"Война с принцами" пополнит бюджет КСА на $13,3 млрд

Власти Саудовской Аравии ожидают к концу года роста поступлений в казну в размере 50 млрд риялов ($13,3 млрд), поскольку они завершат расчеты с принцами и магнатами, которые стали объектами антикоррупционного расследования в Эр-Рияде.

12 февраля, 21:24

"Война с принцами" пополнит бюджет КСА на $13,3 млрд

Власти Саудовской Аравии ожидают к концу года роста поступлений в казну в размере 50 млрд риялов ($13,3 млрд), поскольку они завершат расчеты с принцами и магнатами, которые стали объектами антикоррупционного расследования в Эр-Рияде.

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01 февраля, 17:07

Saudi billionaire Prince Alwaleed back at work after detention, company says

RIYADH (Reuters) - Saudi Arabian billionaire Prince Alwaleed bin Talal is back on the job as chairman of global investment firm Kingdom Holding after being released from detention in an anti-corruption campaign, the company said on Thursday.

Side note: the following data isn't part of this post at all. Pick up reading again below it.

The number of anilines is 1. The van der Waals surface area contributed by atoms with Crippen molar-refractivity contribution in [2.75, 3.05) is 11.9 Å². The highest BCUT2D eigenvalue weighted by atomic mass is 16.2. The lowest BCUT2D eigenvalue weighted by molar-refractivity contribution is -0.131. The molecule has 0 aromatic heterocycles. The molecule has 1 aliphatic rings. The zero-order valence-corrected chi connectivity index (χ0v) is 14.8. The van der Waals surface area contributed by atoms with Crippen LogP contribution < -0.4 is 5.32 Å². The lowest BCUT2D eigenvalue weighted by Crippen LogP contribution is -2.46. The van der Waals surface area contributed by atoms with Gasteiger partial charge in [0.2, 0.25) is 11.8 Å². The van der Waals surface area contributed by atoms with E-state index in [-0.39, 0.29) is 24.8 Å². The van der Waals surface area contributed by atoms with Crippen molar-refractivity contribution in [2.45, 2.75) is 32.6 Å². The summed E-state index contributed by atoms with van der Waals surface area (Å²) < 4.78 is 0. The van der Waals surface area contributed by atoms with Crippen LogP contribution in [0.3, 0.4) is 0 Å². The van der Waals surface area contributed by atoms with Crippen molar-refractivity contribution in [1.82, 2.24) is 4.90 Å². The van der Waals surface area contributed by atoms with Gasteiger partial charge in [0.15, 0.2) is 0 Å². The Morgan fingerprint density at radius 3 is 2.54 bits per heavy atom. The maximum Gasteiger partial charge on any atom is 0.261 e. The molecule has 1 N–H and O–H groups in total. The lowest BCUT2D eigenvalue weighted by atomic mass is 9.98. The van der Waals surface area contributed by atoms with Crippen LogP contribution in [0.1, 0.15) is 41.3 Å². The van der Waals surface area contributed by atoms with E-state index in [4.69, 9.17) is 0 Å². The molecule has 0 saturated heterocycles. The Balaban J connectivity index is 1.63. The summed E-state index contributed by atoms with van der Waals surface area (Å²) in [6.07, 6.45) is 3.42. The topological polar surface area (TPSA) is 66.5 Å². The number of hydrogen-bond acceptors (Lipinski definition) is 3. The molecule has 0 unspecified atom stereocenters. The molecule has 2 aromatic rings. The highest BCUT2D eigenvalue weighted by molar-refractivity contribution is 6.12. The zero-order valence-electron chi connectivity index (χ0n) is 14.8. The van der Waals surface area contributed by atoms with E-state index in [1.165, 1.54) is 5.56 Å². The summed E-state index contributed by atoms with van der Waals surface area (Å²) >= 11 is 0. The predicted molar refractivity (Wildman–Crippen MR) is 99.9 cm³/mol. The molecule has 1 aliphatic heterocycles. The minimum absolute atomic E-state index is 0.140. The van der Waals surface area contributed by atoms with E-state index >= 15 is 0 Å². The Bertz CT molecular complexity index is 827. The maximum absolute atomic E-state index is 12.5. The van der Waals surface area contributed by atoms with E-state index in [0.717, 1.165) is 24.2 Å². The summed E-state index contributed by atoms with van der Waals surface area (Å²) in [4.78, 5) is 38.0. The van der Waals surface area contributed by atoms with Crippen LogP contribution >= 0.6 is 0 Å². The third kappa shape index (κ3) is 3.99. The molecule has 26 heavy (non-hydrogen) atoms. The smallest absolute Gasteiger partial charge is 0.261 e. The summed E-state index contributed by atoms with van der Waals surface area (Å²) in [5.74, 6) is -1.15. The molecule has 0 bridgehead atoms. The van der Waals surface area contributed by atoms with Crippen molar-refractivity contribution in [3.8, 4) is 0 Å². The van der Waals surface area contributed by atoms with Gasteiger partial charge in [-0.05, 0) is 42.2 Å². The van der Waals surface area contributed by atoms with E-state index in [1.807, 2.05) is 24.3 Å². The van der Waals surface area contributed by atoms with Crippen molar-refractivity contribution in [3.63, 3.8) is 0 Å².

29 января, 12:48

Цена свободы: саудовский принц-миллиардер освобожден из-под стражи

По словам источника Forbes, чтобы оказаться на свободе, Аль-Валиду пришлось отказаться почти от всех своих активов. Его состояние еще недавно оценивалось в $17,4 млрд

29 января, 11:21

Акции компании принца аль-Валида резко выросли

Акции Kingdom Holding Co. резко выросли, после того как владелец компании саудовский принц аль-Валид бин Талал был выпущен из отеля Ritz-Carlton в Эр-Рияде. Отель служил тюрьмой для миллиардеров и принцев с начала антикоррупционной кампании в королевстве.

29 января, 11:21

Акции компании принца аль-Валида резко выросли

Акции Kingdom Holding Co. резко выросли, после того как владелец компании саудовский принц аль-Валид бин Талал был выпущен из отеля Ritz-Carlton в Эр-Рияде. Отель служил тюрьмой для миллиардеров и принцев с начала антикоррупционной кампании в королевстве.